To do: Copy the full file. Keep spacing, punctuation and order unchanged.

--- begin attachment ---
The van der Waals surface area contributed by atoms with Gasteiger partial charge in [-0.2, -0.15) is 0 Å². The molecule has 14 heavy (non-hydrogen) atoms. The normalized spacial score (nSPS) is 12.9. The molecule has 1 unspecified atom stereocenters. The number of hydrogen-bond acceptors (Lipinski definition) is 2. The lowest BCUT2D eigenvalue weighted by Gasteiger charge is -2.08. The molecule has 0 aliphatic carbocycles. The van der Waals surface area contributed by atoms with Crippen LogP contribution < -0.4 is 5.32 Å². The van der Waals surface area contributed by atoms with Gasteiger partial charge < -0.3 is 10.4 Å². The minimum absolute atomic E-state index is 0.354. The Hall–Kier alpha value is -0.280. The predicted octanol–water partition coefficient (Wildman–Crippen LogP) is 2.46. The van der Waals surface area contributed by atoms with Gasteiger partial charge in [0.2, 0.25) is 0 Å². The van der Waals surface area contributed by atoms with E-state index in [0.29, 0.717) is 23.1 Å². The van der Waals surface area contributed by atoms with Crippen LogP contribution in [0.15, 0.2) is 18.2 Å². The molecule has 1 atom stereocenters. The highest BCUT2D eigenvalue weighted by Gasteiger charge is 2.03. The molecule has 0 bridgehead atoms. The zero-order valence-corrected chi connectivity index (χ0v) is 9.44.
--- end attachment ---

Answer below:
The van der Waals surface area contributed by atoms with Gasteiger partial charge in [-0.2, -0.15) is 0 Å². The molecule has 14 heavy (non-hydrogen) atoms. The normalized spacial score (nSPS) is 12.9. The molecule has 1 unspecified atom stereocenters. The number of hydrogen-bond acceptors (Lipinski definition) is 2. The lowest BCUT2D eigenvalue weighted by Gasteiger charge is -2.08. The molecule has 0 aliphatic carbocycles. The van der Waals surface area contributed by atoms with Crippen LogP contribution < -0.4 is 5.32 Å². The van der Waals surface area contributed by atoms with Gasteiger partial charge < -0.3 is 10.4 Å². The minimum absolute atomic E-state index is 0.354. The Hall–Kier alpha value is -0.280. The predicted octanol–water partition coefficient (Wildman–Crippen LogP) is 2.46. The van der Waals surface area contributed by atoms with Gasteiger partial charge in [0.2, 0.25) is 0 Å². The van der Waals surface area contributed by atoms with E-state index in [0.29, 0.717) is 23.1 Å². The van der Waals surface area contributed by atoms with Crippen LogP contribution in [0.15, 0.2) is 18.2 Å². The molecule has 1 atom stereocenters. The highest BCUT2D eigenvalue weighted by Gasteiger charge is 2.03. The molecule has 0 bridgehead atoms. The zero-order valence-corrected chi connectivity index (χ0v) is 9.44.